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KALI

KALI

Hindu goddess of time, change and death, a warrior and a demon slayer who also has the aspect of goddess mother, Shiva’s shakti. Her name Kālī is a female form of the word kāla and signifies ‘black, dark one (the colour which is omnipresent before the light appears), time (she is beyond it), death (because it comes with time)’.

ABOUT GODDESS

Kali first appears in the story about the battle with demons when she jumped out of Durga’s forehead armed with a sword and a loop as the goddess was trying to kill the demon called Raktavija who multiplied whenever a drop of his blood fell down the ground. Kali sowed fear with her appearance, a piercing shriek and a thirst for murder. She devoured the slain ones and annihilated Raktavija by sucking the blood out of him. She was so drunk with victory and ichor that she started to dance on the battlefield wreaking havoc and becoming a threat to a further existence of life. She was not listening to any pleas for mercy and did not let anyone stop her until Shiva, her consort, has finally lain down on her path to prevent the extermination of the whole world. This eventually sobered the goddess up and she bit her tongue as a sign of her shame. The image of Kali dancing over Shiva’s body is called Daksinakali. According to another version Shiva appeared on the battlefield disguised as a crying child. When the goddess saw him, she took pity of a baby, embraced and fed with her milk.

It must be added that apart from her warrior aspect, Kali also manifests her gentler nature. According to Tantra Kali is Mahadevi i.e. essence, Divinity Itself and all the three most important gods Brahma, Vishnu and Shiva arise from her ‘like bubbles in the sea’ all the time, constantly ending, arising and passing away, however leaving her intact as the source. Shiva praises her in one of the texts as the Beginning of All, Creatrix, Protectress and Destroyer. She reminds of the inseparability of life and death, helps accept the existing order and encourages to become accustomed to death. Kali is a tough mother though, a Hindu poet Rāmprasād writes about her in this way,

Can mercy be found in the heart of her who was born of the stone?*
Were she not merciless, would she kick the breast of her lord?
Men call you merciful, but there is no trace of mercy in you, Mother.
You have cut off the heads of the children of others, and these you wear as a garland around your neck.
It matters not how much I call you “Mother, Mother.” You hear me, but you will not listen.

And he later concludes that being Kali’s child means being deprived of earthly wealth and pleasures because the goddess does not give what we want, however this is what lets her worshippers reach beyond material world. Because of her Mahadevi’s aspect she is particularly respected in the Tantric teachings (Shiva laying at her feet is an embodiment of matter and Kali herself represents primordial feminine energy, according to the tantrics without energy the matter itself is lifeless*).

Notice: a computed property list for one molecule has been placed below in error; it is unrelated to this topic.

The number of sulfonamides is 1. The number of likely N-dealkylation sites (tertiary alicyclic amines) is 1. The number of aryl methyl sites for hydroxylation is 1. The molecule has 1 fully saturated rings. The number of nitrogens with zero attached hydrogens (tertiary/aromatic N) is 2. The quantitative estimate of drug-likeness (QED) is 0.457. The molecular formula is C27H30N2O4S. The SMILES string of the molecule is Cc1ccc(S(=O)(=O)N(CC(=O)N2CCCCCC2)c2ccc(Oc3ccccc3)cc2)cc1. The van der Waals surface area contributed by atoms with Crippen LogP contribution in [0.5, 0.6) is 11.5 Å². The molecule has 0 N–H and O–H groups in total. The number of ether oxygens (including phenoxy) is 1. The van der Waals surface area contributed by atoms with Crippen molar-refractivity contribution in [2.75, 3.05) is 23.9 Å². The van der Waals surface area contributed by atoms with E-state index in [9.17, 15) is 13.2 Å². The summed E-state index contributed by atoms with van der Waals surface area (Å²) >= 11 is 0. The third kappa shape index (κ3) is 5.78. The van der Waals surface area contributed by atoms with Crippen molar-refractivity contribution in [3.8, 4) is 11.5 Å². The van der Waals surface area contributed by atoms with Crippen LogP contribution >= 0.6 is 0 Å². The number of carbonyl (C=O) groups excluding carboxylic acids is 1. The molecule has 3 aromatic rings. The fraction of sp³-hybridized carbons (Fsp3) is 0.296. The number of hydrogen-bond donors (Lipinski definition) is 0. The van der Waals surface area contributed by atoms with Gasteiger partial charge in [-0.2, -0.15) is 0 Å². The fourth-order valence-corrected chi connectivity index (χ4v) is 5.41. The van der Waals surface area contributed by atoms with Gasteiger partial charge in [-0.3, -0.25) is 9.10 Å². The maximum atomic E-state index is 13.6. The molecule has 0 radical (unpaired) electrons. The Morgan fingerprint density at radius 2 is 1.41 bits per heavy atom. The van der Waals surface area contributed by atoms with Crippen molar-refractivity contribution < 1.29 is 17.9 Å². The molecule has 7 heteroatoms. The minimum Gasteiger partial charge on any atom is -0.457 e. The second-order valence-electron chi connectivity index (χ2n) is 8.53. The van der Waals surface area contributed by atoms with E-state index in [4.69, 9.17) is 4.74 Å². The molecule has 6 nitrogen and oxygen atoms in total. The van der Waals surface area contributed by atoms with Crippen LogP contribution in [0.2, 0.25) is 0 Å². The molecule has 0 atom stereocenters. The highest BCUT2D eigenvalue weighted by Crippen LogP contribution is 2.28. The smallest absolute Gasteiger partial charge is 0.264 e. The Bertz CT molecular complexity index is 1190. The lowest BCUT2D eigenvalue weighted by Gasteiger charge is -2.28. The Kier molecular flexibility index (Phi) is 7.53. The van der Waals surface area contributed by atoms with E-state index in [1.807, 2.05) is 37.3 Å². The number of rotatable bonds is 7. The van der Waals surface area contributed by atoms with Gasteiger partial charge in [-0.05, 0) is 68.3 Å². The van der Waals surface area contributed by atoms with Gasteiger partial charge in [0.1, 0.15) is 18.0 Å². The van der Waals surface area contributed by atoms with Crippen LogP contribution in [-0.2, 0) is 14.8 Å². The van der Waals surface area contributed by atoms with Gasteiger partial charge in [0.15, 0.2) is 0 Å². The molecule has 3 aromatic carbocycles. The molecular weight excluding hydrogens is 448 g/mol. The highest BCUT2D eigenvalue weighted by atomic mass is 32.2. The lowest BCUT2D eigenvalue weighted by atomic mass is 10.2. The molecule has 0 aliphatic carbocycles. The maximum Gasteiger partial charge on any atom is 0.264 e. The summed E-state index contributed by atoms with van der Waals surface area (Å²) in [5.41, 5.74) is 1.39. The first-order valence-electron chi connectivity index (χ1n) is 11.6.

Another legend about Kali and Shiva tells the story of their dancing contest. Having defeated demons, the goddess settled down in the forests of  Thiruvalangadu on the south of India and terrorised its inhabitants with her violent nature. One of Shiva’s worshippers complained to him that he could not meditate in the forest because of her so Shiva decided to talk to Kali. She treated forest as her own territory so Shiva challenged her to a dancing contest. Kali was equal to him in every aspect until the moment when god performed a figure which required exposing sexual organs. Kali strongly refused and agreed to calm down enough to let Shiva’s worshippers perform their religious practices**.

Kali is particularly venerated in the north of India, especially in the region of Bengal and other areas situated within Himalayas (according to a legend Kali originates from these mountains, this is why Rāmprasād is wondering whether he can find compassion in the heart of the one who was born from the stone). A music genre called Shyama Sangeet (Dusky Music) is dedicated to Kali, it was traditionally performed by men but more and more women perform it nowadays. Goddess is venerated during the Kali Puja festivalu taking place at the new moon in the month of Ashwin (at the turn of September and October) which coincides with Diwali. A particular form of  Kali’s cult is venerating a hand painted image of her called Poteshawri (literary Goddess Drawn On The Piece Of Cloth), it is typical for the city of Shantipur.

IMAGES, SYMBOLS AND ANIMALS

Kali is presented as frighteningly skinny woman with bloodshot eyes, dishevelled hair, open mouth and tongue exposed, she wears a tiger skin, a belt of human hands around her waist and a necklace of skulls (traditionally 51 or 108 of them, they represent the Sanskrit letters therefore Kali is considered to be the mother of languages and mantras). She has four arms, one holds khadga (a curved sword or scimitar) or trident, the second onea severed head, the third one – a bowl (or cup made ​​from the skullcatching the dripping blood, and the fourth one is set in the shape of mudra. The weapon symbolises divine wisdom and a severed head signifies human ego explaining clearly that in order to develop soul one must get rid of daily restrictions (these items are usually held in left hands). Right hands set in mudras show that Kali provides support and blessings on the difficult path of self – development and that her follower is never alone.